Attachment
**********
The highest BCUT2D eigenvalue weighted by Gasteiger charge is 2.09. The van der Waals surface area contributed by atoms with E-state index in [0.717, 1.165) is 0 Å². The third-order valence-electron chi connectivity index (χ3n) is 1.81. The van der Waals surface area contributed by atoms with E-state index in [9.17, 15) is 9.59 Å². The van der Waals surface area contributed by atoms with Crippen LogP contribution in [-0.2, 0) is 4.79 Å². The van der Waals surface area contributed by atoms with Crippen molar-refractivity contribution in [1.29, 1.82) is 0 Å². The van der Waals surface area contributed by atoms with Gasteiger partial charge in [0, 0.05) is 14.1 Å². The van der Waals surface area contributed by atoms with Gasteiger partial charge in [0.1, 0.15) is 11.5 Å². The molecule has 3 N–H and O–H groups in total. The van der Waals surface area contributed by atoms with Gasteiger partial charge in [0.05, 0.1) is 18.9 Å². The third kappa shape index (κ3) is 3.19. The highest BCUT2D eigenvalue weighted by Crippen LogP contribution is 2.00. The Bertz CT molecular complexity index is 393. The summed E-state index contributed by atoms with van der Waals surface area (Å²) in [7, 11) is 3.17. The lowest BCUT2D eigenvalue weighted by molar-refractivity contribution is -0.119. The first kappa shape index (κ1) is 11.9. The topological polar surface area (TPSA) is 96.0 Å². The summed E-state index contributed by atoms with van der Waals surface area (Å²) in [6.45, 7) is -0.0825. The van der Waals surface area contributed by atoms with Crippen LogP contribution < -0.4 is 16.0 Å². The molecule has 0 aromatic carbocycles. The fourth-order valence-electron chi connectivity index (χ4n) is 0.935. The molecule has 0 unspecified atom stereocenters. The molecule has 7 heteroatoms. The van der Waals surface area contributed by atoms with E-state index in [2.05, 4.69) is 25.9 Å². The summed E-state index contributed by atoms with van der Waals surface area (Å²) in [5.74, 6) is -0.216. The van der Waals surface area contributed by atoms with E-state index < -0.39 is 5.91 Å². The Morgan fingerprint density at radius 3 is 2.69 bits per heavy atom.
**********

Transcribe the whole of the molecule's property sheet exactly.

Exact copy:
The highest BCUT2D eigenvalue weighted by Gasteiger charge is 2.09. The van der Waals surface area contributed by atoms with E-state index in [0.717, 1.165) is 0 Å². The third-order valence-electron chi connectivity index (χ3n) is 1.81. The van der Waals surface area contributed by atoms with E-state index in [9.17, 15) is 9.59 Å². The van der Waals surface area contributed by atoms with Crippen LogP contribution in [-0.2, 0) is 4.79 Å². The van der Waals surface area contributed by atoms with Crippen molar-refractivity contribution in [1.29, 1.82) is 0 Å². The van der Waals surface area contributed by atoms with Gasteiger partial charge in [0, 0.05) is 14.1 Å². The van der Waals surface area contributed by atoms with Gasteiger partial charge in [0.1, 0.15) is 11.5 Å². The molecule has 3 N–H and O–H groups in total. The van der Waals surface area contributed by atoms with Gasteiger partial charge in [0.05, 0.1) is 18.9 Å². The third kappa shape index (κ3) is 3.19. The highest BCUT2D eigenvalue weighted by Crippen LogP contribution is 2.00. The Bertz CT molecular complexity index is 393. The summed E-state index contributed by atoms with van der Waals surface area (Å²) in [7, 11) is 3.17. The lowest BCUT2D eigenvalue weighted by molar-refractivity contribution is -0.119. The first kappa shape index (κ1) is 11.9. The topological polar surface area (TPSA) is 96.0 Å². The summed E-state index contributed by atoms with van der Waals surface area (Å²) in [6.45, 7) is -0.0825. The van der Waals surface area contributed by atoms with Crippen LogP contribution < -0.4 is 16.0 Å². The molecule has 0 aromatic carbocycles. The fourth-order valence-electron chi connectivity index (χ4n) is 0.935. The molecule has 0 unspecified atom stereocenters. The molecule has 7 heteroatoms. The van der Waals surface area contributed by atoms with E-state index in [2.05, 4.69) is 25.9 Å². The summed E-state index contributed by atoms with van der Waals surface area (Å²) in [5.74, 6) is -0.216. The van der Waals surface area contributed by atoms with E-state index < -0.39 is 5.91 Å². The Morgan fingerprint density at radius 3 is 2.69 bits per heavy atom.